they haven’t earned yet, such as Zuckerberg’s salary from Facebook and
dividend payments generated by the stock he still owns. (Right now,
Facebook doesn’t pay any dividends.) While such deductions are capped,
the sums involved can still be large.
. . .
I’m thinking of all the dedicated civil servants in charge of actually getting shit done, not the kindergarten for grownups that passes as the legislature in most countries these days.
i need to RTFA but i remember hearing “LLC” at the end of the entity they set up for this. so it’s not a 501c3…? does this mean the LLC will eventually pay taxes when liquidating the shares? i’m probably being naive, since i agree this is just advance estate planning for Zuck & Co.
p.s. glad to see some sanity here, the comments on the arstechnica article were really sad. as JWZ said these idiots bought it hook, line and sinker. our society continues to unwind.
An LLC is definitely not a 501c3. No relation.
Easy fix, just put in a comma. Left it to the people, who run countries. Sigh, if only.
This is what is really going on here. Like I said in another thread before this one popped up, this isn’t Zuckerburg giving money away, this is all of us collectively saying, “Hey, let’s let Mark Zuckerburg tell us what we ought to devote our resources to.” Because when his foundation spends money and people have to do work, he’s not the one who’ll be doing the work. Such deference to the rich.
And all of that is not to mention that if he did just plain give away $45B that would be less of a hardship for him than it would be for you or I to give change to someone we pass on the street. If you give away any amount and you still have more then $100M left over, then you haven’t given away the fact that your rich as fuck.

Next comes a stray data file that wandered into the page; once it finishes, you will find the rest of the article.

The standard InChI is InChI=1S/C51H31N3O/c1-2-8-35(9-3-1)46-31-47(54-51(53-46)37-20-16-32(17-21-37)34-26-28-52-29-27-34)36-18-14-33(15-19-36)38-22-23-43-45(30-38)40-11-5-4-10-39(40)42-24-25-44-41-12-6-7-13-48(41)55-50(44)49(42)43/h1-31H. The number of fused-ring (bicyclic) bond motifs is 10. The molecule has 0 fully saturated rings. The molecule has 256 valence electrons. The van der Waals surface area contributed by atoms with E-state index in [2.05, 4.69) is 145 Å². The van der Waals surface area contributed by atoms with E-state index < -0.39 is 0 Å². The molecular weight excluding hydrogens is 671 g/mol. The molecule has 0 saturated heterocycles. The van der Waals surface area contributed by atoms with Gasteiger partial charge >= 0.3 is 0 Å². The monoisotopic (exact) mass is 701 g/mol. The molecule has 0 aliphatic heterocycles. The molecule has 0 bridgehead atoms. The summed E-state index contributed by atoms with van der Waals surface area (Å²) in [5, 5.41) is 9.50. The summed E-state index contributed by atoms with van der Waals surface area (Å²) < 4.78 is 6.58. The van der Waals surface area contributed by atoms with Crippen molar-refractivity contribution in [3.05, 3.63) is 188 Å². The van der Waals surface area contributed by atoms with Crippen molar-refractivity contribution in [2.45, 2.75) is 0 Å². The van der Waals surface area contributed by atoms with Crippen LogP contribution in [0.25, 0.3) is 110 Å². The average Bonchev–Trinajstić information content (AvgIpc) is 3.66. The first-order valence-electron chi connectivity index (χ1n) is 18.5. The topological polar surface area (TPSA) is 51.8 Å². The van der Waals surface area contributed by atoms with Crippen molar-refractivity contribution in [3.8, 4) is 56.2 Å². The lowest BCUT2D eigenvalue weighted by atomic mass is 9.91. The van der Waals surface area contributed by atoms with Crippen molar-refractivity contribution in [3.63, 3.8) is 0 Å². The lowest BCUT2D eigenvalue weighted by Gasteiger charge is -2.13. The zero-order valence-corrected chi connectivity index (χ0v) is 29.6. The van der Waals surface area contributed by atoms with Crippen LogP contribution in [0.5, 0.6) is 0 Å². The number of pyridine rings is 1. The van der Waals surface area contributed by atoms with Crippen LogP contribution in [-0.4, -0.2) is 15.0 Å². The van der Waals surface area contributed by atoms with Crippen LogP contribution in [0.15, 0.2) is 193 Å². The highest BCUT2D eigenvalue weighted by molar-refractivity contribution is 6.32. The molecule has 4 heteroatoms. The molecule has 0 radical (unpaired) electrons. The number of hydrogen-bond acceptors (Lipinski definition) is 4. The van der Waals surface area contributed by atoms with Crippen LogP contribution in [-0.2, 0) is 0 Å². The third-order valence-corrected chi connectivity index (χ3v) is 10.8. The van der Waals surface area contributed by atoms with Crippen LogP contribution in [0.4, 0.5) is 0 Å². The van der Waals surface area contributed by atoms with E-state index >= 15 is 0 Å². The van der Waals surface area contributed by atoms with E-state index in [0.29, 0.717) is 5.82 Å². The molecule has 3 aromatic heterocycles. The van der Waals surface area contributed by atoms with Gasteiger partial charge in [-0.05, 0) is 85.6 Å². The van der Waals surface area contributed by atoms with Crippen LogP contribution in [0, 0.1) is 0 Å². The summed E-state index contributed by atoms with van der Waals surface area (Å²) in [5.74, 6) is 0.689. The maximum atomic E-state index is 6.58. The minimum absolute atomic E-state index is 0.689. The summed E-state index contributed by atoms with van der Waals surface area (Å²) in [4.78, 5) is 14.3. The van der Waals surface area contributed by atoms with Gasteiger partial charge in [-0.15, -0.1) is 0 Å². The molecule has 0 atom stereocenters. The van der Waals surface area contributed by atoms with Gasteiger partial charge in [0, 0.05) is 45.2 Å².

yes i understand that, what i am trying to ask is how forming an LLC avoids taxes if it is in fact not a charitable organization.
edit: ok, from TFA:
"Marcus Baram pointed out that philanthropic L.L.C.s are increasingly
common. So long as they are devoted to charitable works and owned by a
family foundation, they can obtain tax-exempt status:
did not realize this… ugh.
Oh yeah, I LOVED working with the bureaucrats on the healthcare/medicaid side. They’re awesome people
Problem is, it’s the political appointees that are in charge of what’s done with the money (and fuck you Scott Walker and Dennis Smith. Seriously, fuck you for keeping resources away from our elderly, blind, and disabled populations and the people who care for them)
It is tricky. Limited liability for owners. Tax pluses.
@joeblough I think you’re right that tax liability results generally when gain is recognized from an asset exchange or sale, e.g., liquidation of interest in an LLC.
There’s a fiduciary duty for the licensed professionals and others who steward assets to avoid recognizing gain through careful planning.
The professional firms charged with administering assets may be sued for failing to avoid taxes or for negligently causing a drop in market value.